Obama to sign order extending gays’ protections


WASHINGTON (AP) — After years of pressure from gay rights
groups, President Barack Obama plans to sign an executive order banning
federal contractors from discriminating against employees on the basis
of their sexual orientation or gender identity, the White House said
While Obama lacks the authority to extend that protection
to all Americans, the order being drafted by the White House would
impact about 14 million workers whose employers or states currently do
not ban workplace discrimination against gay, lesbian, bisexual and
transgender individuals. The scope of the measure was tabulated by the
Williams Institute at UCLA Law School, which studies sexual orientation
and gender identity law and public policy.
The president has
resisted signing the order in hopes Congress would pass a broader
non-discrimination measure that would apply to nearly all employers.
While the Senate passed the legislation last year, the measure has
languished in the Republican-led House and there is little sign that
lawmakers will take it up in an election year.
"We’ve been waiting
for quite a few months now for the House to take action and
unfortunately there are no particularly strong indications that Congress
is prepared to act on this," White House spokesman Josh Earnest said.
The White House’s announcement was a significant victory for gay rights advocates, who widely praised
Obama’s decision.
issuing an executive order prohibiting federal contractors from
discriminating against LGBT people, the president will not only create
fairer workplaces across the country, he will demonstrate to Congress
that adopting federal employment protections for LGBT people is good
policy and good for business," said Chad Griffin, president of the Human
Rights Campaign.
Officials would not say when Obama would sign
the order or why the administration was taking the unusual step of
previewing his plans for issuing such a measure.
The announcement
comes a day before Obama attends the Democratic National Committee’s
annual gay and lesbian fundraiser in New York. While the president has
widespread political support among the LGBT community, advocates have
become increasingly irritated with the president’s reluctance to move
forward with the order.
Their frustration mounted earlier this
year when Obama responded to gridlock on Capitol Hill by touting plans
to take executive actions on issues that Congress would not act on. That
included signing executive orders that raise the minimum wage for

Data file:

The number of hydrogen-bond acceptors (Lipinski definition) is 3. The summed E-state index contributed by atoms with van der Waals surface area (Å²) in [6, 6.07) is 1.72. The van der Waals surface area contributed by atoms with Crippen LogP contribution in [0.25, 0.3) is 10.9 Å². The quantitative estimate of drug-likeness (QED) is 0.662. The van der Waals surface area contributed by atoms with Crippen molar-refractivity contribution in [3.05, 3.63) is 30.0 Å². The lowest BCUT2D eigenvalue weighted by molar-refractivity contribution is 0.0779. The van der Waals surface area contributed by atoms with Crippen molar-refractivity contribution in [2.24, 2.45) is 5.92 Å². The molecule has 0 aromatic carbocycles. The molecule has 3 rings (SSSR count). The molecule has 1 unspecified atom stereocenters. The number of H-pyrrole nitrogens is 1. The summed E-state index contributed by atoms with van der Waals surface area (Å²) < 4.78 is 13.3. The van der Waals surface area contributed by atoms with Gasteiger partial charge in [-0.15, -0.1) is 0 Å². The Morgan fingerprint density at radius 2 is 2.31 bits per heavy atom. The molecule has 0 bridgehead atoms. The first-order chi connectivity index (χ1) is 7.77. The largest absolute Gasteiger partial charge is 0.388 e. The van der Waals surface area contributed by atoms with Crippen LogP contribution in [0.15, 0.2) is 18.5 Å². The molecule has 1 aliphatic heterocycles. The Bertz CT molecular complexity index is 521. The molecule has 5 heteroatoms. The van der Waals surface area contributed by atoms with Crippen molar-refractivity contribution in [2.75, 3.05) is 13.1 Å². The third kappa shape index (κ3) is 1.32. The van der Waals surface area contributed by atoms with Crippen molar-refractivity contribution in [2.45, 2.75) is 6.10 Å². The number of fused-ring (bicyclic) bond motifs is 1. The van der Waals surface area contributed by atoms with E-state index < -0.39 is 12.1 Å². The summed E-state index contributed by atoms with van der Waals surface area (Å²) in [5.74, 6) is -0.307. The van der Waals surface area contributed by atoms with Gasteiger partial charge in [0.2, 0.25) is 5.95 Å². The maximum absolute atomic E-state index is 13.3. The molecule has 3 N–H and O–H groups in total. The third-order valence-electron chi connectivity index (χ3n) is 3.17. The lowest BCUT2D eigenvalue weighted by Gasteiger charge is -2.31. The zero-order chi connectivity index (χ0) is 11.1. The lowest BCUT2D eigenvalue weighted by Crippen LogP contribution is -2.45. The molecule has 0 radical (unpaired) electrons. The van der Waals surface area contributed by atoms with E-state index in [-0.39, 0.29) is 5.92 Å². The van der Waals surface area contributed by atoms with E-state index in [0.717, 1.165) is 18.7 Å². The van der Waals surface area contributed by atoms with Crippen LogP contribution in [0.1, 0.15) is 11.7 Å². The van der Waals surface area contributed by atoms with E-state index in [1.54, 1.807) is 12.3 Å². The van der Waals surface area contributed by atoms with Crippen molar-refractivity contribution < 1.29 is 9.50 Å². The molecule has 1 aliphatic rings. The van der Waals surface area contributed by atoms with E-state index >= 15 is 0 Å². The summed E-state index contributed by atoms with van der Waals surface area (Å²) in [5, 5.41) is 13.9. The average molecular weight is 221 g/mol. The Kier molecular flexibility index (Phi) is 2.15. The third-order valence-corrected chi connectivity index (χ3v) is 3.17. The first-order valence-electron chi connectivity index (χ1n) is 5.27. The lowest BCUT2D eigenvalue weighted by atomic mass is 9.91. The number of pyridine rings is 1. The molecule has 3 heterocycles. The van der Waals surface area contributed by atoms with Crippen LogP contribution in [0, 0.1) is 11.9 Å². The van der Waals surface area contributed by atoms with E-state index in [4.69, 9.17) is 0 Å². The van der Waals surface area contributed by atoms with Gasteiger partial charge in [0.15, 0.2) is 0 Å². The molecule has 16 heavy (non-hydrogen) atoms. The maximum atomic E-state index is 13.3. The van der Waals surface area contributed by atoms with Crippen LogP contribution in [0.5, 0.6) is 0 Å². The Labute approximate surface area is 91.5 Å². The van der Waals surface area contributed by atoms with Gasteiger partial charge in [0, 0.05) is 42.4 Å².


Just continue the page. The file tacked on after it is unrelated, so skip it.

federal contractors and expanding the number of contractors who would be
eligible for overtime pay.
White House officials never explained
why Obama moved quickly on the wage-related executive orders but delayed
taking action on the anti-discrimination provision.
decision could energize progressive voters in a midterm election year
where Republicans are seeking to retake control of the Senate. The DNC
and several Democratic lawmakers highlighted the president’s
announcement Monday and used it to try to draw a distinction with
Republicans were largely silent on the decision,
though Utah Sen. Orrin Hatch called on the White House to include the
same religious exemptions in the order that are included in the
legislation the Senate passed last year. The bill includes exemptions
for churches and other houses or worship, as well as religiously
affiliated organizations.
While the White House did not release
the specific language of the order Obama will sign, advocates expect it
to be in line with measures signed by President Lyndon B. Johnson that
banned federal contractors from discriminating on the basis of race,
religion, and national origin. It’s unclear whether Obama’s order will
include religious exemptions.
The American public has increasingly
grown supportive of extending gay rights.
Courts have also
increasingly come down in favor of same-sex marriage, with more than a
dozen federal and state judges striking down part of all of state-level
bans over the past seven months. No rulings have gone the other way.
advocates say there remains gaping inequality on the issue of workplace
discrimination. According to the Human Rights Campaign, it is legal in
29 states to fire or refuse employment to a person based on sexual
orientation. Thirty-two states also lack explicit laws banning
discrimination based on gender identity.

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